Duck dogs must fetch on command and hold the duck for delivery to hand. While these fundamentals are largely instinctive in well-bred dogs, they must be honed through training. A popular technique is “force-fetch,” which involves harsh negative reinforcement until the desired result is achieved. However, this method can be misapplied and have lasting consequences for meek dogs. An alternative method, known as “forceless fetch,” begins when the dog is a pup and is continually revisited into adulthood. This method teaches the dog to hold and fetch through conditioning, not force.
The forceless fetch method starts when the pup is three months old and is taught to hold a leather gardening glove. Later, the pup is taught to fetch the glove on command. When the pup is around four months old, the “Traffic Cop” drill is introduced, where the dog is commanded to sit and retrieve a bumper while the trainer positions themselves between the dog and the bumper to maintain control. If the dog repeatedly spits out the bumper, the “hold” command may need to be revisited.
While force-fetch is widely considered a standard step in any retriever program, the downside to old-school force breaking is that it can have lasting consequences for meek dogs and is not pleasant for trainers. The forceless fetch method is an alternative that teaches the dog to hold and fetch through conditioning, not force.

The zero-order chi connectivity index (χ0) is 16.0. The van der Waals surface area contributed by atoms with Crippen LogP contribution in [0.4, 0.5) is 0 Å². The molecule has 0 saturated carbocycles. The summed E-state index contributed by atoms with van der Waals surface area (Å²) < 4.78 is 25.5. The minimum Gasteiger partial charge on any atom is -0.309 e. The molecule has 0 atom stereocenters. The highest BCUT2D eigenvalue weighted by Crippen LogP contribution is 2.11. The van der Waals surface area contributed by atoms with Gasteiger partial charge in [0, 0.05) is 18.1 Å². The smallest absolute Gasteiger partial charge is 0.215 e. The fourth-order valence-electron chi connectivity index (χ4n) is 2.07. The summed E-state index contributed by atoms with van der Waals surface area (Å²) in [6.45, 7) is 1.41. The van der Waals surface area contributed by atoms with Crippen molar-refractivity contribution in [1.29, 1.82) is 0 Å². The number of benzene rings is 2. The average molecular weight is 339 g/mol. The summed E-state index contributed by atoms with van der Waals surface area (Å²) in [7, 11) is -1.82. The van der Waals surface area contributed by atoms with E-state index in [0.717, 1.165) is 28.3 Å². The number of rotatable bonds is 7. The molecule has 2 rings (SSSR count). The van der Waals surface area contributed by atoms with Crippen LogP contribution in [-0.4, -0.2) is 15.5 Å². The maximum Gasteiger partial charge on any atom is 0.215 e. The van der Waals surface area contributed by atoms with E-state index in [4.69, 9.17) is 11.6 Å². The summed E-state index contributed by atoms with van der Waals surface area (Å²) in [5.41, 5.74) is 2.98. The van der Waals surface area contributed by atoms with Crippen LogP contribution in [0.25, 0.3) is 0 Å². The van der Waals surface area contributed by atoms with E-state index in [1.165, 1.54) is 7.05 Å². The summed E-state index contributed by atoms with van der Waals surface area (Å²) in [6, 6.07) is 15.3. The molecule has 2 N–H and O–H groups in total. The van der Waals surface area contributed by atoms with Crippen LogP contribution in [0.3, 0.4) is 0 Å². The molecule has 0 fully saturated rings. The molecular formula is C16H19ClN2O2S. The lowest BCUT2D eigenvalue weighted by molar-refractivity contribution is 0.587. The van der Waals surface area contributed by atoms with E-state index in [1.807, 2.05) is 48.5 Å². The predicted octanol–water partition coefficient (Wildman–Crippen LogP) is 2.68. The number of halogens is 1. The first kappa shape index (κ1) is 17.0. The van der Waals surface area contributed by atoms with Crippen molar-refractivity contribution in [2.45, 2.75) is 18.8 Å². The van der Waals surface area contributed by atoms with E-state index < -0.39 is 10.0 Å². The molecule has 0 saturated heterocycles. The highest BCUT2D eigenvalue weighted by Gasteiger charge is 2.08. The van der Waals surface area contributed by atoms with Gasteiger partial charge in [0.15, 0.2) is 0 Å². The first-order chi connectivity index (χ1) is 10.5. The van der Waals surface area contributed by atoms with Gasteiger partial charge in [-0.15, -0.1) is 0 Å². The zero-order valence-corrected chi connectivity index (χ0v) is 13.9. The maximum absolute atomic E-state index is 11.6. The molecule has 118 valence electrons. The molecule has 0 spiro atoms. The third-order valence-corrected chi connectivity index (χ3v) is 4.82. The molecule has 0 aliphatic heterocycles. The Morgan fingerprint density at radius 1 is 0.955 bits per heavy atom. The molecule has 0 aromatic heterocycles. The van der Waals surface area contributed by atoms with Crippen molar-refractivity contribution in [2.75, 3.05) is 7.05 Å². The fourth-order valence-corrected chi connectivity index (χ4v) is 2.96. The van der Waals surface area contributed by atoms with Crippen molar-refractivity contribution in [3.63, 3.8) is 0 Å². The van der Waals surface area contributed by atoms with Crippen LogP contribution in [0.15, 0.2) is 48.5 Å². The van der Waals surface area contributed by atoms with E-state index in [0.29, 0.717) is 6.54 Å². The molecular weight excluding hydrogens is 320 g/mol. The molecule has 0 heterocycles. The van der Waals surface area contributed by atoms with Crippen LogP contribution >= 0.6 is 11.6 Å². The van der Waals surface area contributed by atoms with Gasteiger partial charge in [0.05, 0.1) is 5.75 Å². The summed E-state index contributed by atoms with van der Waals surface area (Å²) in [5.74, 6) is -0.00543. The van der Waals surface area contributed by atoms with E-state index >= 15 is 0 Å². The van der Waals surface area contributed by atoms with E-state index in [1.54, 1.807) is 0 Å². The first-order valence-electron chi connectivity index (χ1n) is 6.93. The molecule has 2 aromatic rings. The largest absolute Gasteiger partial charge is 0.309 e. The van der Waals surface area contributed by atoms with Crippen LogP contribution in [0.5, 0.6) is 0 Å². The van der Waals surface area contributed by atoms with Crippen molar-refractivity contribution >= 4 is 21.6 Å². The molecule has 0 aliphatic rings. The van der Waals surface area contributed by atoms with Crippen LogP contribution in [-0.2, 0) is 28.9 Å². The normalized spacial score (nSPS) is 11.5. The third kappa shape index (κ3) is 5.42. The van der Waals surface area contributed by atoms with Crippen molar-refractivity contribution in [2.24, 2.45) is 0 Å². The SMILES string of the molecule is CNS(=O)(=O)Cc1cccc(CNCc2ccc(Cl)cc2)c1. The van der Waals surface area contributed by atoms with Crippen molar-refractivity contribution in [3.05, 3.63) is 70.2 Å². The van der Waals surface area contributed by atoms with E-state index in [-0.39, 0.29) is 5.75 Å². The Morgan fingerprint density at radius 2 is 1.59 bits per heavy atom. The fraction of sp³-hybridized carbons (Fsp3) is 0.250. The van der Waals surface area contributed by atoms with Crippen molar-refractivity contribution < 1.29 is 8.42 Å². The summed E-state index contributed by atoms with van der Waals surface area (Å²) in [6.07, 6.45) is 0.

Obedience is crucial for retriever training. It serves as a foundation for better performance at home and in the field. Regular practice of obedience drills is necessary, but it need not be time-consuming. Just 5-10 minutes a day can yield excellent results.
There are several obedience drills that you can do with your retriever, which can be done regardless of the weather and location. These drills can be done inside or outside, making them convenient for any situation.
What lead or leash to use for obedience training retrievers
Although I personally dislike using leads or leashes, I understand their importance in training an obedient retriever. Many people make the mistake of discontinuing the use of leads too soon, resulting in the need to repeat previous lessons and potentially creating a “lead wise” dog. It is important to avoid this by continuing to use leads during training. However, it is not necessary to constantly hold onto the lead – much training can be done with the dog simply dragging the lead.
Choosing the right lead for retriever obedience is crucial for successful training